Splash Art What is it? How do I get it? Do I need to worry about it?

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I am going to start this blog off with a quick post answering the most commonly asked question about splash art: “What is it? How do I get it? Do I need to worry about it?”

Splash art comes in two varieties. The first type of splash art, which I will call ‘base splash art’ for lack of a better name, is the artwork that goes on the bottom left of your champion page. This is the splash art that Riot uses in promotional material and official media. The second type of splash art, which I will call ‘in-game splash art,’ is the artwork that shows up when you hover over your champion portrait in game. Some champions have base and in-game splashes, but not all.

I made a chart to show you how much space each champion has on their page for both types of splash art:

Champion name Base Splash In-game Splash Additional Information About Champions Sizes Champion Page Size Ahri 758x529px 585x507px 155x112px Champion Page – Small Alistar 693x440px 563x460px 108x126px Champion Page – Medium Amumu 602x524px 544x522px 83x66pix Champion Page – Large

In short: Splash art is the art you see before you start a game. It is not part of the game itself, but it is usually created by the same artist. It is just a fancy title screen. There’s no point in getting upset about it.

The first question that comes up in discussions about splash art is: does it matter? Is it worth discussing or complaining about? Well, yes and no. In most cases, splash art doesn’t matter at all. Sometimes an interesting piece of splash art might contribute to your enjoyment of a game, but often it will just be some random artwork with no particular relationship to the game itself. But a lot of people take splash art very seriously, and there are companies who put out games with a lot of effort put into their splash art. So it’s worth understanding what it is and what to expect from it.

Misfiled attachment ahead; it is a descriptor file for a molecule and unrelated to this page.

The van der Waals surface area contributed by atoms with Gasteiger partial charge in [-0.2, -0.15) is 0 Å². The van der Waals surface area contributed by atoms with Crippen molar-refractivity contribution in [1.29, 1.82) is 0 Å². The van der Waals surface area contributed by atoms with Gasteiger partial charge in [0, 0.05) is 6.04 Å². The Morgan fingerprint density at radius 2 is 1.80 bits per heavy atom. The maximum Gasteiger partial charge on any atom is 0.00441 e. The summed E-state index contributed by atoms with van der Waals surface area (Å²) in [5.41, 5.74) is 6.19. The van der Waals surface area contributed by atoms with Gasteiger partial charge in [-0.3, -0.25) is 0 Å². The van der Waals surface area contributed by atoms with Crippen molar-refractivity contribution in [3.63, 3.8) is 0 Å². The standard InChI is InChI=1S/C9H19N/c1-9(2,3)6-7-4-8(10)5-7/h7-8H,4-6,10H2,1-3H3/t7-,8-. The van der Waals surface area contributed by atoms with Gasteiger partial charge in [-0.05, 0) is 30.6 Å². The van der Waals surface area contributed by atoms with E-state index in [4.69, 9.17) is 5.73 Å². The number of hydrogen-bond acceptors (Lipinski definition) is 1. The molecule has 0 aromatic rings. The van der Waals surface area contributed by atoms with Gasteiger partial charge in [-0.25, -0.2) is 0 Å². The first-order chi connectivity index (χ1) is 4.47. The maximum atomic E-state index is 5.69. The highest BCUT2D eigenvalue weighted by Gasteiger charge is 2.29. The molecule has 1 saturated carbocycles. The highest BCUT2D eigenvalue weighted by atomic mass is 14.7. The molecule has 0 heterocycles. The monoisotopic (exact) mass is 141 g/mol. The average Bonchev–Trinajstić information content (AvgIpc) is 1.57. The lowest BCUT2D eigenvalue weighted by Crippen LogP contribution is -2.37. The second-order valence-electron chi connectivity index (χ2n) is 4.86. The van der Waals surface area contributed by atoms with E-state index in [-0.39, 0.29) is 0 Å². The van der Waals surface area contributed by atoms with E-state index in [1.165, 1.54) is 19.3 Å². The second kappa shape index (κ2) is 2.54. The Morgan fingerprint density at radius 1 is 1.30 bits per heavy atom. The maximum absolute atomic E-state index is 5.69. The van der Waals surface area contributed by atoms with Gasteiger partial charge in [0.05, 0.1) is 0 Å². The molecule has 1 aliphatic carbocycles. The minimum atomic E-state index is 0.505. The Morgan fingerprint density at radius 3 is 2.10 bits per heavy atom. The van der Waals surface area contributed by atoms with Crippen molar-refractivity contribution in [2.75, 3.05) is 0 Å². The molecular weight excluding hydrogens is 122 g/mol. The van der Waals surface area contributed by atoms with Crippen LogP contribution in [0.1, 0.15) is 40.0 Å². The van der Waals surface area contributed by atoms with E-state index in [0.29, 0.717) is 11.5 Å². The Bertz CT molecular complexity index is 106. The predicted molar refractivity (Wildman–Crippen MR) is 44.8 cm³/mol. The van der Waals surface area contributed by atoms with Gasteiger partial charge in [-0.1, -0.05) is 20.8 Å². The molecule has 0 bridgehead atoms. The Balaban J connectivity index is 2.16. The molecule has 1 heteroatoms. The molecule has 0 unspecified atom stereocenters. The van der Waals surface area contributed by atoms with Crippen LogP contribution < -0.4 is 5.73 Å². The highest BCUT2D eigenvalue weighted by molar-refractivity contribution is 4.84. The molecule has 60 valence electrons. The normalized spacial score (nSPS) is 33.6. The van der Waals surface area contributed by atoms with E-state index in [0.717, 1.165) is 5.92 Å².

So, you have a novel. Or maybe it’s not so novel. Maybe it’s a sequel, or the third book in a series. You’ve done your research, you know what the market is looking for. Your writing is good, you’re getting some good reviews, and you’re starting to get noticed by agents and editors.

Thing is, you want to make sure your book stands out from all the others. You want to grab your reader by the eyeballs and not let go until they’ve finished reading the last page. And one of the best ways to do that is with splash art.

What is splash art? Splash art, also known as cover art or jacket art, is the artwork that goes on your book’s cover or jacket. It’s essential, because this is how most people are going to see your book when browsing through their favorite bookstore (or online).

Splash art can be high fantasy or urban fantasy or science fiction or steampunk–whatever genre you write, there are artists out there who will be able to develop an amazing piece of splash art for you. But how do you find these artists? Where do you even start looking for them?

Splash art is a term used to describe the image that appears on the loading screen for a champion. Splash art can show off a champions appearance, their personality, or just be something cool and fun.